Skip to main content

See also:

Escape From a Nazi Death Camp is a docu-drama that stuns and must be seen

There were no reports of successful escape attempts from Sobibor until 600 prisoners broke out during an armed uprising in October 1943.
There were no reports of successful escape attempts from Sobibor until 600 prisoners broke out during an armed uprising in October 1943.
Reuters

Escape From a Nazi Death Camp (PBS Distribution)

Rating:
Star5
Star
Star
Star
Star

PBS Distribution offers a summer escape that no one wants.
And everyone remembers.
Escape From a Nazi Death Camp is a docu-drama about the insurrection at Sobibor, a Nazi death camp created solely for mass extermination. Using firsthand accounts and dramatic sequences, the film returns to Sobibor with the last remaining survivors to reveal their extraordinary story of courage, desperation and determination.Through the compelling accounts of Thomas “Toivi” Blatt, Philip Bialowitz, Selma Engel-Wijnberg and former Russian POW Semjon Rosenfled, the true horror of life in Sobibor emerges. Unlike Auschwitz and Dachau, Sobibor was created purely for extermination. Within 17 months, a quarter of a million people arrived at the camp and were put to death almost immediately. A “lucky” few men and women were plucked from the crowds to work as prisoners in the camp as bakers, tailors, metalworkers and carpenters. However, being selected for this work meant only that one’s life was on loan. No one was supposed to leave Sobibor alive.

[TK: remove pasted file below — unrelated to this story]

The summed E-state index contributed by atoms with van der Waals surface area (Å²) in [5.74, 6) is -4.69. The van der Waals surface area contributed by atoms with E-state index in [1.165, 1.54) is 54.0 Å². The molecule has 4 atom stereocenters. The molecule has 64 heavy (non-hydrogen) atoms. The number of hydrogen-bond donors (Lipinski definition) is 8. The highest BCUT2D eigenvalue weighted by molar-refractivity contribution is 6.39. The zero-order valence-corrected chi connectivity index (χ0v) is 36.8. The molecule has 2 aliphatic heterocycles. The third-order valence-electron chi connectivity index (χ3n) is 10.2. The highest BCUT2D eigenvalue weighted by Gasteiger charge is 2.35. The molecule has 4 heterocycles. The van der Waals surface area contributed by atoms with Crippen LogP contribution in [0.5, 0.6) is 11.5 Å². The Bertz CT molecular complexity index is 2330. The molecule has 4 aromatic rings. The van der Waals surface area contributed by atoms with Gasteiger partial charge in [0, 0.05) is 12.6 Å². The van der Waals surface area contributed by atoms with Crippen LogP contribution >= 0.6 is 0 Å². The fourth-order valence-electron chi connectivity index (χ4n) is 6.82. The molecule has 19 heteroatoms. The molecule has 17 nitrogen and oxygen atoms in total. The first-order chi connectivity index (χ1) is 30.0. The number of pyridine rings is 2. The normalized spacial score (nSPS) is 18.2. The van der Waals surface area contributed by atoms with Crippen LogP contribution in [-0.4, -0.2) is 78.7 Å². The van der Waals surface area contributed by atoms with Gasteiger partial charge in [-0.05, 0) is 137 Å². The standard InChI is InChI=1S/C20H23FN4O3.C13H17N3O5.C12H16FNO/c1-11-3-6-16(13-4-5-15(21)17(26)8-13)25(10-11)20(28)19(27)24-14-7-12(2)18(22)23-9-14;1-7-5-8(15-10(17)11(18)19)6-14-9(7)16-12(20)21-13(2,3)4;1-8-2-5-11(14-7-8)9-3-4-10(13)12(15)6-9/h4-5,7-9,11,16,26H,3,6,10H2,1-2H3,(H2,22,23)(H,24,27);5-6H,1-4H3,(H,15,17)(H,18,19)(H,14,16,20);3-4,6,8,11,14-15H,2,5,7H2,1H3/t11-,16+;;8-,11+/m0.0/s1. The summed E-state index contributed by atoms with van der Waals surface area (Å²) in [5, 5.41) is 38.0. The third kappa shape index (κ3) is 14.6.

The idea to escape began in spring 1943, when prisoners began to hear rumors that Sobibor might be shut down. In June, a note discovered in the coat pocket of a recently exterminated prisoner revealed that when the Belzec death camp was closed, all its prisoners were put to death. Determined that they would not meet the same fate, the Sobibor inmates formed a secret “escape committee.”
Led by Leon Feldhendler, former head of the Zolkiewka ghetto, and Russian POW Lieutenant Alexander “Sasha” Pechersky, the underground prisoners agreed to a large-scale organized escape. Dramatic re-creations transport viewers to the afternoon of October 14, 1943, as the prisoners’ audacious plot unfolds. In key locations around the camp, the program tracks the action minute-by-minute–from the first Nazi killed in the storeroom to the perilous job of severing the phone wires. By the end of the day, after two hours of covert action, more than a dozen Nazi and Ukrainian guards were killed and more than 300 prisoners escaped.
“Although Sobibor represents a devastating aspect of the Third Reich and its reign of terror, it is important to remember the determination and courage of the prisoners to escape,” said Simon Young, executive producer, DSP. “Every facet of this multi-layered story unfolds like a Hollywood blockbuster–from the last-minute change of the escape plan to the systematic ensnaring of camp guards–yet every terrible and inspiring moment is absolutely true.”